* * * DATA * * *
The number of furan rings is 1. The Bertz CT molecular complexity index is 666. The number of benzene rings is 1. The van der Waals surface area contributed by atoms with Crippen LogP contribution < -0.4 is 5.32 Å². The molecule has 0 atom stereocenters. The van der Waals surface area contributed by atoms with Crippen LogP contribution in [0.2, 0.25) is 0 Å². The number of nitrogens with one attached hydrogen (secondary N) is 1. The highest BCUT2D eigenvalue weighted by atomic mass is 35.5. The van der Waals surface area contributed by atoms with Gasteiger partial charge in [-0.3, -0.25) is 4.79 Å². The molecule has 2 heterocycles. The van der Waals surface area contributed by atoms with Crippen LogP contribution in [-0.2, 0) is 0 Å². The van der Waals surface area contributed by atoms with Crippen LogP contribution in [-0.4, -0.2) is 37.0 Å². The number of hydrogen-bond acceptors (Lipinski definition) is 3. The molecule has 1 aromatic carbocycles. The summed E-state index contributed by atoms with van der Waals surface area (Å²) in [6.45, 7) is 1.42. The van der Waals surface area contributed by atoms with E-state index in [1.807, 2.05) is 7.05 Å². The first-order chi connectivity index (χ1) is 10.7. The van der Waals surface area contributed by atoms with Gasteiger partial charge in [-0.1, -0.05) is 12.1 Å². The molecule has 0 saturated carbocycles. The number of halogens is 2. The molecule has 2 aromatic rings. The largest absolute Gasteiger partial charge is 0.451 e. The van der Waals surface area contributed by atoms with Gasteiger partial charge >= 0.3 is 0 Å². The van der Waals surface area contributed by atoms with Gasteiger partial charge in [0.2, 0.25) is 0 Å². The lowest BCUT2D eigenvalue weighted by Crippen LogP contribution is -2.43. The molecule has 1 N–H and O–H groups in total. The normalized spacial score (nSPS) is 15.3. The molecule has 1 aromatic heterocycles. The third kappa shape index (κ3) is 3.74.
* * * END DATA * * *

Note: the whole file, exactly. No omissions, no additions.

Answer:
The number of furan rings is 1. The Bertz CT molecular complexity index is 666. The number of benzene rings is 1. The van der Waals surface area contributed by atoms with Crippen LogP contribution < -0.4 is 5.32 Å². The molecule has 0 atom stereocenters. The van der Waals surface area contributed by atoms with Crippen LogP contribution in [0.2, 0.25) is 0 Å². The number of nitrogens with one attached hydrogen (secondary N) is 1. The highest BCUT2D eigenvalue weighted by atomic mass is 35.5. The van der Waals surface area contributed by atoms with Gasteiger partial charge in [-0.3, -0.25) is 4.79 Å². The molecule has 2 heterocycles. The van der Waals surface area contributed by atoms with Crippen LogP contribution in [-0.2, 0) is 0 Å². The van der Waals surface area contributed by atoms with Crippen LogP contribution in [-0.4, -0.2) is 37.0 Å². The number of hydrogen-bond acceptors (Lipinski definition) is 3. The molecule has 1 aromatic carbocycles. The summed E-state index contributed by atoms with van der Waals surface area (Å²) in [6.45, 7) is 1.42. The van der Waals surface area contributed by atoms with E-state index in [1.807, 2.05) is 7.05 Å². The first-order chi connectivity index (χ1) is 10.7. The van der Waals surface area contributed by atoms with Gasteiger partial charge in [-0.1, -0.05) is 12.1 Å². The molecule has 0 saturated carbocycles. The number of halogens is 2. The molecule has 2 aromatic rings. The largest absolute Gasteiger partial charge is 0.451 e. The van der Waals surface area contributed by atoms with Gasteiger partial charge >= 0.3 is 0 Å². The van der Waals surface area contributed by atoms with Gasteiger partial charge in [0.2, 0.25) is 0 Å². The lowest BCUT2D eigenvalue weighted by Crippen LogP contribution is -2.43. The molecule has 1 N–H and O–H groups in total. The normalized spacial score (nSPS) is 15.3. The molecule has 1 aromatic heterocycles. The third kappa shape index (κ3) is 3.74.